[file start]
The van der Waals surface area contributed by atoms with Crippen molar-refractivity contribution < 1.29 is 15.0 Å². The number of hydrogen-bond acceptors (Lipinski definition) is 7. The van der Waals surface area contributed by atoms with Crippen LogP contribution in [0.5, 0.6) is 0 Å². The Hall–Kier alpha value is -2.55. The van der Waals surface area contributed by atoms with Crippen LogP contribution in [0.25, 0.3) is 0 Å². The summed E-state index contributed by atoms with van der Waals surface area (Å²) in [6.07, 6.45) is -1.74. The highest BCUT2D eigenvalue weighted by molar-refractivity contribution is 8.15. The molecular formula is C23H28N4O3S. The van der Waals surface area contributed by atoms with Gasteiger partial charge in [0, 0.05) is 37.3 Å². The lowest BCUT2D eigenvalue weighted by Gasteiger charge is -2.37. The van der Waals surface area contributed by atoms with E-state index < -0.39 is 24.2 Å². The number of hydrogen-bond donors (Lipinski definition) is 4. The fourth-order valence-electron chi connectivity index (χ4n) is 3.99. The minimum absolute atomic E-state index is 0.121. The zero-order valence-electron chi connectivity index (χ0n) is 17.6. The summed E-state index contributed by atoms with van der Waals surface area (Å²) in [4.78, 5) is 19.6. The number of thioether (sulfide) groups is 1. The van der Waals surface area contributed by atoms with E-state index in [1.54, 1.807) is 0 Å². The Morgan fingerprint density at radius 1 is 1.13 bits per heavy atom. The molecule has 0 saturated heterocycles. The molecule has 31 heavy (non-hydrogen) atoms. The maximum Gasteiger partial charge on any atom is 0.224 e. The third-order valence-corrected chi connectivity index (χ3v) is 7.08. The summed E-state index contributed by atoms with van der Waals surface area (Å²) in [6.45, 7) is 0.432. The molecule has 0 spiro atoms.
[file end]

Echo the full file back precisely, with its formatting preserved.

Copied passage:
The van der Waals surface area contributed by atoms with Crippen molar-refractivity contribution < 1.29 is 15.0 Å². The number of hydrogen-bond acceptors (Lipinski definition) is 7. The van der Waals surface area contributed by atoms with Crippen LogP contribution in [0.5, 0.6) is 0 Å². The Hall–Kier alpha value is -2.55. The van der Waals surface area contributed by atoms with Crippen LogP contribution in [0.25, 0.3) is 0 Å². The summed E-state index contributed by atoms with van der Waals surface area (Å²) in [6.07, 6.45) is -1.74. The highest BCUT2D eigenvalue weighted by molar-refractivity contribution is 8.15. The molecular formula is C23H28N4O3S. The van der Waals surface area contributed by atoms with Gasteiger partial charge in [0, 0.05) is 37.3 Å². The lowest BCUT2D eigenvalue weighted by Gasteiger charge is -2.37. The van der Waals surface area contributed by atoms with E-state index < -0.39 is 24.2 Å². The number of hydrogen-bond donors (Lipinski definition) is 4. The fourth-order valence-electron chi connectivity index (χ4n) is 3.99. The minimum absolute atomic E-state index is 0.121. The zero-order valence-electron chi connectivity index (χ0n) is 17.6. The summed E-state index contributed by atoms with van der Waals surface area (Å²) in [4.78, 5) is 19.6. The number of thioether (sulfide) groups is 1. The van der Waals surface area contributed by atoms with E-state index in [1.54, 1.807) is 0 Å². The Morgan fingerprint density at radius 1 is 1.13 bits per heavy atom. The molecule has 0 saturated heterocycles. The molecule has 31 heavy (non-hydrogen) atoms. The maximum Gasteiger partial charge on any atom is 0.224 e. The third-order valence-corrected chi connectivity index (χ3v) is 7.08. The summed E-state index contributed by atoms with van der Waals surface area (Å²) in [6.45, 7) is 0.432. The molecule has 0 spiro atoms.